Let G be a group. Is it true that there is only one surjective group homomorphism from G to {-1,1}? If this is true how can I proof it?
I need this to proof that f:Sym(n) -> {-1,1} is sgn if f is multiplicative and surjective. Obviously f and sgn are surjective group homomorphisms...
Sym(n) is the group that consists of all permutations of the first n natural numbers. sgn is the sign of the permutation.
I don't understand anything... S_n, A_n???
Has sym(n) even order?No, it isn't. If there exists such an onto homomorphism then the group has to have even order...and not all (finite) groups have even order, of course.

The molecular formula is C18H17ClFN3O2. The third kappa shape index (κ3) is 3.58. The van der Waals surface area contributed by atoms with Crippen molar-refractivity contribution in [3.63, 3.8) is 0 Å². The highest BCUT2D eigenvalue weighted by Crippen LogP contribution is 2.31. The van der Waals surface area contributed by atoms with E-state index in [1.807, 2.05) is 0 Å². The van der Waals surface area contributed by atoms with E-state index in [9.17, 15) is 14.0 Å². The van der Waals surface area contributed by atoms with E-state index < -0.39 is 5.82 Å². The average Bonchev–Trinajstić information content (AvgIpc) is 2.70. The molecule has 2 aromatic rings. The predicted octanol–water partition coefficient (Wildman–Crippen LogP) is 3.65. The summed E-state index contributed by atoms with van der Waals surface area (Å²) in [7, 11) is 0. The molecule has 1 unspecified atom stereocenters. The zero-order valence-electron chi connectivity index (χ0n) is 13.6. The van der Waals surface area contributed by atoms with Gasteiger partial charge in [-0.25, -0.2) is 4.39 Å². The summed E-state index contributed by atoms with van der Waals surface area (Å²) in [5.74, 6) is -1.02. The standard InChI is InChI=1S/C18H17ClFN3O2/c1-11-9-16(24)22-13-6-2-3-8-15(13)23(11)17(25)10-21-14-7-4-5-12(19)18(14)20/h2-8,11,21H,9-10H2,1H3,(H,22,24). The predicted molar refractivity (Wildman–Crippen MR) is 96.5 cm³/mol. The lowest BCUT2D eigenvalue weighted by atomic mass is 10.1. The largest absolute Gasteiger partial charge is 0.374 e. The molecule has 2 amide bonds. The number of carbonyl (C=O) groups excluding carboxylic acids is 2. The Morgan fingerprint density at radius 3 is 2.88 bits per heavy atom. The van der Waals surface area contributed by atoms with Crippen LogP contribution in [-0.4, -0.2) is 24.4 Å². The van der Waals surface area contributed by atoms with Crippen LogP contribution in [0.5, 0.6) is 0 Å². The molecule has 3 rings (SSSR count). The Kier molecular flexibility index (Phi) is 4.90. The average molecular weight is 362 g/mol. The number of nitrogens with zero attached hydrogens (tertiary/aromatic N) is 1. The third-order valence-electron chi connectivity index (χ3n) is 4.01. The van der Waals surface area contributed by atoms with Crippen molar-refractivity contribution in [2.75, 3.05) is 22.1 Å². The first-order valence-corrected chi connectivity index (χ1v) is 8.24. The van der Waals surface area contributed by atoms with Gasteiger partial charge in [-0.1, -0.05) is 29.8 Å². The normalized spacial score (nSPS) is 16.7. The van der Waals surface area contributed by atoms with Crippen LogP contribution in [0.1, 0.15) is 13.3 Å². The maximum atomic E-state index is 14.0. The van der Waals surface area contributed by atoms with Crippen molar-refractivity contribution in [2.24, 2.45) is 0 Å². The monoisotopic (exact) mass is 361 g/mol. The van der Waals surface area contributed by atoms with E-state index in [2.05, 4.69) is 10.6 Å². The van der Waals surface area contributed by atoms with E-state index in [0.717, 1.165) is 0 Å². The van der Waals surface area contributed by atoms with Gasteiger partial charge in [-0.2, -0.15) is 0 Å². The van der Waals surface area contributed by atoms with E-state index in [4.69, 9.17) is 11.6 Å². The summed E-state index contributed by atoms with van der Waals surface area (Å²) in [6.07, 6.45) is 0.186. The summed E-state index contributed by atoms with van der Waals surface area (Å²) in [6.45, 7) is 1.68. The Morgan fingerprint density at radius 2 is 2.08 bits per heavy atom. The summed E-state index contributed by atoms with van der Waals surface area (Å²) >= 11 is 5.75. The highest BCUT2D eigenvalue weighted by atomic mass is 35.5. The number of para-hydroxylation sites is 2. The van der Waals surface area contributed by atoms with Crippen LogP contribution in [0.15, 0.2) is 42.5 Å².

Tonio
I assume, and let NCA validated this, but since is surjective we have that and in particular that where is the number of cosets formed by (the index of in ) therefore since is the only subgroup of order it follows that for every surjection. But, this forces which shows that it is the only surjection.